· Increase BCD efficiency(early and accurate BCD)

· Reduce unnecessary hospital visits (only if needed).

The projections for this technology’s growth in the next five years are promising, as well — in fact, researchers project a 45% growth rate for medical AI [5].

Figure 1 illustrates the most basic application of ML/AI in BCD as the binary classification problem. Classification usually refers to any kind of problem where a specific type of class label is the result to be predicted from the given input field of data. This is a task which assigns a label value (“benign” or “malignant”) to a specific class and then can identify a particular type to be of one kind or another. Generally, one is considered as the normal state and the other is considered to be the abnormal state. In BCD, ” No cancer detected” is a normal state and ” Cancer detected” represents the abnormal state. For any model, you will require a training dataset with many examples of inputs and outputs from which the model will train itself. The training data must include all the possible scenarios of the problem and must have sufficient data for each label for the model to be trained correctly. Class labels are often returned as string values and hence needs to be encoded into an integer like either representing 0 for “benign” or 1 for “malignant”. For each training example, one can also create a model which predicts the Bernoulli probability for the output. In short, it returns a discrete value [0-1] that covers all cases and will give the output as either the outcome will have a value of 1 or 0.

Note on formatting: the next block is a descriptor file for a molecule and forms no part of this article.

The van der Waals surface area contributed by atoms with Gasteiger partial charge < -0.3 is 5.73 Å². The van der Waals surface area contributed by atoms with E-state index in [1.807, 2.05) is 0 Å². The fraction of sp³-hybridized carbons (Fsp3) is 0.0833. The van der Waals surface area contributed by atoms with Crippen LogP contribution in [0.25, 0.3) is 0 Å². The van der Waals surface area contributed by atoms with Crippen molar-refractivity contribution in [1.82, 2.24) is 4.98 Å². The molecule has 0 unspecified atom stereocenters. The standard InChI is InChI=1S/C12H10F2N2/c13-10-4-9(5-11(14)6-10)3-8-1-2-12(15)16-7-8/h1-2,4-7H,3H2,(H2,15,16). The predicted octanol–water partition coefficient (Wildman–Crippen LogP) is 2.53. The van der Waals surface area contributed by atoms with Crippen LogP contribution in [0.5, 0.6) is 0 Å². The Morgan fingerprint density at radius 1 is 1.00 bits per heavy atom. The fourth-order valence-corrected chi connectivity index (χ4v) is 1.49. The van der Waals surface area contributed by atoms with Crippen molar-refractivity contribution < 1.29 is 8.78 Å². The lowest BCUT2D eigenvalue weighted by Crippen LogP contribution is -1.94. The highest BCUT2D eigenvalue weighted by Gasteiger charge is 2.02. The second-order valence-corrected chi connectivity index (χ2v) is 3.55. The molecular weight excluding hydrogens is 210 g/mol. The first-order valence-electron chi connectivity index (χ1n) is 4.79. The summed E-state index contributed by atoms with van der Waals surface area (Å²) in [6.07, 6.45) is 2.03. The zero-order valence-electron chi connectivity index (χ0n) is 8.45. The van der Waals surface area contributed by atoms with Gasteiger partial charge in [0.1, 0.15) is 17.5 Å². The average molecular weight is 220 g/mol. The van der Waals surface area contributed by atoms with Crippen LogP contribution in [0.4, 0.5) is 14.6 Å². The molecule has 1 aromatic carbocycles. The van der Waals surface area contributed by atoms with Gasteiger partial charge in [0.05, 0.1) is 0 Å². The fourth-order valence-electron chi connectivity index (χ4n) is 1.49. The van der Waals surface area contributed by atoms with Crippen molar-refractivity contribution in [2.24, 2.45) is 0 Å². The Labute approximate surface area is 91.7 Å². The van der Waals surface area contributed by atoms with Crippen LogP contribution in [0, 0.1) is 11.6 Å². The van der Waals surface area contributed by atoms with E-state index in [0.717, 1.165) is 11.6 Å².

**Figure 1**Supervised ML for BCD: classification of tumors using training data with “right answers” for each example in the data y={0,1}. Given a patient with a tumor, we have to predict whether the tumor is malignant (Yes or y=1) or benign (No or y=0). This is the binary classification problem with the discrete-valued output representing the negative class A (y=0) and the positive class C (y=1). Area B is the threshold area with 50% chance of predicting either class.

**Figure 2** Supervised ML for BCD: binary classification of tumors using the most popular Support Vector Machine (SVM) algorithm. The main (One vs One) task is to define a binary model for every pair of classes. The SVM decision boundary (dashed line) has the characteristics to ignore the outlier (Bias Area) and finds the best hyperplane that maximizes the margin. That is why SVM is robust to outliers.

**SVM Algorithm **